Monday, December 3, 2001, Chandigarh, India

National Capital Region--Delhi



More heat than light on role of lawyers

Mr N.J.S. Mahal in his letter on the role and duty of lawyers towards society has tried to throw the blame for all ills in the judicial system on the lawyers working in the lower courts. It seems that the writer is not aware of the Advocates Act, which governs professional conduct of the lawyers.

In more than 75 per cent cases efforts to resolve the matter without the intervention of the lawyers at the initial stage have already been made but failed. Litigation is not a luxury these days.

For instance, in matrimonial cases one comes to the court after the failure of all talks. In criminal cases, it is the police, not the lawyers, who introduce falsehood. In civil disputes there is no scope of any falsehood. There is a provision in the IPC to prosecute those who make false claims or give false statements or produce false documents.

But it is very rare that a court orders any such prosecution. For the fault of one or two, the lawyers as a class should not be condemned.

I have not come across even a single instance where the advocates working in high courts and the Supreme Court have ever refused to accept the brief for appeal/revision or the SLP on the ground that the case of his client is false and frivolous. Seventyfive per cent RSAs revisions and SLPs are rejected by the High Court and the Supreme Court. Why do the lawyers working in these courts waste money and precious time of the court? There is only heat and no light in the letter as it clearly shows lack of insight of the writer regarding the working of the judicial system.



National Games

This has reference to the editorial "National Games in Punjab" (Nov 20). Undoubtedly, we have a repertoire of class players who have established themselves at the national level. It's generally noted that the players, who are domestically acclaimed, are often beaten by outsiders.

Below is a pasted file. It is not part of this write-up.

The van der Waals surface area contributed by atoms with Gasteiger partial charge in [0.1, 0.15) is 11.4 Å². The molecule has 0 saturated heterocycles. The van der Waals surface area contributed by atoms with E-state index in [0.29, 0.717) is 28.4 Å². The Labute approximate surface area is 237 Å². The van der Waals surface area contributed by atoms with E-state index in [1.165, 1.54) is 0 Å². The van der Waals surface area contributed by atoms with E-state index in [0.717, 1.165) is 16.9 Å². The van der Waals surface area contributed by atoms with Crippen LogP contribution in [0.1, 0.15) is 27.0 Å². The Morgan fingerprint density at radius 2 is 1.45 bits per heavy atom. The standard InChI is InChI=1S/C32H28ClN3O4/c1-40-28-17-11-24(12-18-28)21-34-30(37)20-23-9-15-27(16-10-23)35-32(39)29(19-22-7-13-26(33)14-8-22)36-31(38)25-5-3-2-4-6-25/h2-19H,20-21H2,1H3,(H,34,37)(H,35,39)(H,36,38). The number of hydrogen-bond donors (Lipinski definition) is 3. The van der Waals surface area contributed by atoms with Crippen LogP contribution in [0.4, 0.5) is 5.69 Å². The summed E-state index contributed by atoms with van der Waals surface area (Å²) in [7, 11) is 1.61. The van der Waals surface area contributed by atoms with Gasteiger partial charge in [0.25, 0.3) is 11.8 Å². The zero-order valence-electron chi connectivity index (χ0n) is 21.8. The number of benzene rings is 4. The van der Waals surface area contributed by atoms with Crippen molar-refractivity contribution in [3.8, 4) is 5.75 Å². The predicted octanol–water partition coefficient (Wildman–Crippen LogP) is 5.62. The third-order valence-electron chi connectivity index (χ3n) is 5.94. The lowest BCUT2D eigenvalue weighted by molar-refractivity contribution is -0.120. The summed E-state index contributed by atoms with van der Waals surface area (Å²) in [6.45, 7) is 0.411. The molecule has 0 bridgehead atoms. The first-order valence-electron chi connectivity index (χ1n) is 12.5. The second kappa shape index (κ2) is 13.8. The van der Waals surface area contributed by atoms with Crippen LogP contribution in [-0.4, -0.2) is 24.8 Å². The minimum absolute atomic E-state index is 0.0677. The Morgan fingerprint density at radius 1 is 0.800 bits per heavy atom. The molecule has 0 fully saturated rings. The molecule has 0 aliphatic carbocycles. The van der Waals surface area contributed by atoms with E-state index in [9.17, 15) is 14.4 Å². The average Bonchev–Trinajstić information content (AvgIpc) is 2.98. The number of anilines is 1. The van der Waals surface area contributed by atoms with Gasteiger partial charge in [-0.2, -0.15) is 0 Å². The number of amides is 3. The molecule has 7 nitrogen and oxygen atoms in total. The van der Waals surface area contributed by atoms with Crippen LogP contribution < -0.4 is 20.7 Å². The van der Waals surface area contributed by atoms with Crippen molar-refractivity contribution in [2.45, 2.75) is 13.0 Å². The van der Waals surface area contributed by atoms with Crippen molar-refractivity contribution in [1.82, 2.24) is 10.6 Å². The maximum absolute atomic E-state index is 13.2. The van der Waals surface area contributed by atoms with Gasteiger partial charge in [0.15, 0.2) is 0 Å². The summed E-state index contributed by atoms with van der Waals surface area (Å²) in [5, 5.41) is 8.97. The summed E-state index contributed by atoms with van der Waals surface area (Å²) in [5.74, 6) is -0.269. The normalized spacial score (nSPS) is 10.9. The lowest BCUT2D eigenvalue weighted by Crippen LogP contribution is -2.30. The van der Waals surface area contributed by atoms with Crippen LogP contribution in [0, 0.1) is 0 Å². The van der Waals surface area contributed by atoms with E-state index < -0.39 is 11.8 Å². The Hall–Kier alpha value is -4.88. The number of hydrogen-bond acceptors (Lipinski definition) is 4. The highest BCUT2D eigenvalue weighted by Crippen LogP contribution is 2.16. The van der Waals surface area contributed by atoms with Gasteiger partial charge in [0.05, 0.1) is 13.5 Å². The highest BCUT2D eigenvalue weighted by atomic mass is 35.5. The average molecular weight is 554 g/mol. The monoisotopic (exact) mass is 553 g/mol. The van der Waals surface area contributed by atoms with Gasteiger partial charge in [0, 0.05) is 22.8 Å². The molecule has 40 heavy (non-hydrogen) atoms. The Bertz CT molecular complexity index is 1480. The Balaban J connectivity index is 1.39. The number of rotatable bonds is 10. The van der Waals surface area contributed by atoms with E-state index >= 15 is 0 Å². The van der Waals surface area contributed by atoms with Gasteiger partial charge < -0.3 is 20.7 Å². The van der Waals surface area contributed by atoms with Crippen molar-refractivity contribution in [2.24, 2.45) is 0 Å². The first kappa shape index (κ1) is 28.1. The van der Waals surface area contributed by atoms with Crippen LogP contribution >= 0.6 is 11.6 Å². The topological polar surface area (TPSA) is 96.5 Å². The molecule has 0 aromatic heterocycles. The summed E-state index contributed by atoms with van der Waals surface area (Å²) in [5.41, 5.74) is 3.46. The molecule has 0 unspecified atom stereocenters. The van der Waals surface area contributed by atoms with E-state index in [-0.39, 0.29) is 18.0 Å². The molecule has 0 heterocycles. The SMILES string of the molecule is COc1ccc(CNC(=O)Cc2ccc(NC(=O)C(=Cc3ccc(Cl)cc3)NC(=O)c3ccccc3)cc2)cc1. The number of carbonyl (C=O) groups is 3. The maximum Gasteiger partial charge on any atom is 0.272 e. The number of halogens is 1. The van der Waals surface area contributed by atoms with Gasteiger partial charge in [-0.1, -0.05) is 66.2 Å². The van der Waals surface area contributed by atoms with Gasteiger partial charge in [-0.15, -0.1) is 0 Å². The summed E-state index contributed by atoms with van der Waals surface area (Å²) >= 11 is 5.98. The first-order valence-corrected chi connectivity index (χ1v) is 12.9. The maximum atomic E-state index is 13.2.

All we need for the indigenous promotion of sports and competing with outsiders are good coaches, stadia, complete sports goods, higher incentives, job opportunities, a sport culture in schools, good supervision and total fitness.



The decision of Kurukshetra University to provide veto power to the university nominee or the DHE nominee in the selection of teachers in private colleges is unfortunate. The level of political interference in our institutes of higher education is already such that it is badly telling upon the academic atmosphere.

Such veto power is nothing but hundred per cent reservation of posts for political favourites in these institutions. On the one hand, the government is keen to promote private initiative in education, on the other such decisions are being taken which will adversely affect the autonomy and quality of our institutions. Therefore, this decision deserves a complete reconsideration.

RISHI GOEL, Kurukshetra

Waste management

The Punjab Government has decided to abolish octroi. There is great apprehension that the municipalities will be in a difficult financial position. By adopting a waste management system the municipalities can earn handsome money and make cities clean, prevent blockage of the sewerage and eliminate diseases like dengu and malaria.

The waste management system is very simple and has been adopted by developed countries. Almost every municipality has got dumping places, trucks and manpower. They should start collecting only kitchen waste from every household on alternate days and unload it at a dumping place. Pigs can be kept which are known to convert kitchen waste into protein. By contracting some firm organic fertiliser can be made from kitchen waste.

The municipalities can charge Rs 10-20 per month from each household for this service. I do not think anybody will mind this. There is just a need for someone to start this noble cause.


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